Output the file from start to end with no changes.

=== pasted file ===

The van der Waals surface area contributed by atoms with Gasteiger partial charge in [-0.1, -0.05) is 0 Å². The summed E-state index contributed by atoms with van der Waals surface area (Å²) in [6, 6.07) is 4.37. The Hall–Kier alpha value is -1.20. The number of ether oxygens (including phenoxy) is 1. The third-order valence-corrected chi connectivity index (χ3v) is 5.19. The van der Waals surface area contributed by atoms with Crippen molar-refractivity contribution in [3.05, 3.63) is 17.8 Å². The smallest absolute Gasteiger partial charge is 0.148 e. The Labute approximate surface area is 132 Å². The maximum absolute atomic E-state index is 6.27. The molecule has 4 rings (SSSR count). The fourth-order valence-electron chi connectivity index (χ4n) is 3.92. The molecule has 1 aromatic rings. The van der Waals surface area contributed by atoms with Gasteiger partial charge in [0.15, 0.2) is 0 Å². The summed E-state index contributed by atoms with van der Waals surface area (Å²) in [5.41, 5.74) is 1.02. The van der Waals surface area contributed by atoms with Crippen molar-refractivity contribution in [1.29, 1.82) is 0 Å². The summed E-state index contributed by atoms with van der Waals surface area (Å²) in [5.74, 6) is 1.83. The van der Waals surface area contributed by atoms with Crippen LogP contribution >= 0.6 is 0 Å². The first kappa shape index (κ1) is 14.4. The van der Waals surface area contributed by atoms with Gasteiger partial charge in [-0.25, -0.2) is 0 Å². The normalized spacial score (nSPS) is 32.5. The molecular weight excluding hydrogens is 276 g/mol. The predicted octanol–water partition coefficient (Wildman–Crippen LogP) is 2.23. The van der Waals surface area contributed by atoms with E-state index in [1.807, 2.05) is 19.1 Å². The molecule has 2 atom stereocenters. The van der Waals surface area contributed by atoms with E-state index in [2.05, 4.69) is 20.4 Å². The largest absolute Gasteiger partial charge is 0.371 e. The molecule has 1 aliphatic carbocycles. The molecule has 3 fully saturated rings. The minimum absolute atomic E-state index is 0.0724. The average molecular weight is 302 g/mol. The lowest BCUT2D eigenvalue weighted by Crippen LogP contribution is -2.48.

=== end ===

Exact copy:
The van der Waals surface area contributed by atoms with Gasteiger partial charge in [-0.1, -0.05) is 0 Å². The summed E-state index contributed by atoms with van der Waals surface area (Å²) in [6, 6.07) is 4.37. The Hall–Kier alpha value is -1.20. The number of ether oxygens (including phenoxy) is 1. The third-order valence-corrected chi connectivity index (χ3v) is 5.19. The van der Waals surface area contributed by atoms with Crippen molar-refractivity contribution in [3.05, 3.63) is 17.8 Å². The smallest absolute Gasteiger partial charge is 0.148 e. The Labute approximate surface area is 132 Å². The maximum absolute atomic E-state index is 6.27. The molecule has 4 rings (SSSR count). The fourth-order valence-electron chi connectivity index (χ4n) is 3.92. The molecule has 1 aromatic rings. The van der Waals surface area contributed by atoms with Gasteiger partial charge in [0.15, 0.2) is 0 Å². The summed E-state index contributed by atoms with van der Waals surface area (Å²) in [5.41, 5.74) is 1.02. The van der Waals surface area contributed by atoms with Crippen molar-refractivity contribution in [1.29, 1.82) is 0 Å². The summed E-state index contributed by atoms with van der Waals surface area (Å²) in [5.74, 6) is 1.83. The van der Waals surface area contributed by atoms with Crippen LogP contribution >= 0.6 is 0 Å². The first kappa shape index (κ1) is 14.4. The van der Waals surface area contributed by atoms with Gasteiger partial charge in [-0.25, -0.2) is 0 Å². The normalized spacial score (nSPS) is 32.5. The molecular weight excluding hydrogens is 276 g/mol. The predicted octanol–water partition coefficient (Wildman–Crippen LogP) is 2.23. The van der Waals surface area contributed by atoms with E-state index in [1.807, 2.05) is 19.1 Å². The molecule has 2 atom stereocenters. The van der Waals surface area contributed by atoms with E-state index in [2.05, 4.69) is 20.4 Å². The largest absolute Gasteiger partial charge is 0.371 e. The molecule has 1 aliphatic carbocycles. The molecule has 3 fully saturated rings. The minimum absolute atomic E-state index is 0.0724. The average molecular weight is 302 g/mol. The lowest BCUT2D eigenvalue weighted by Crippen LogP contribution is -2.48.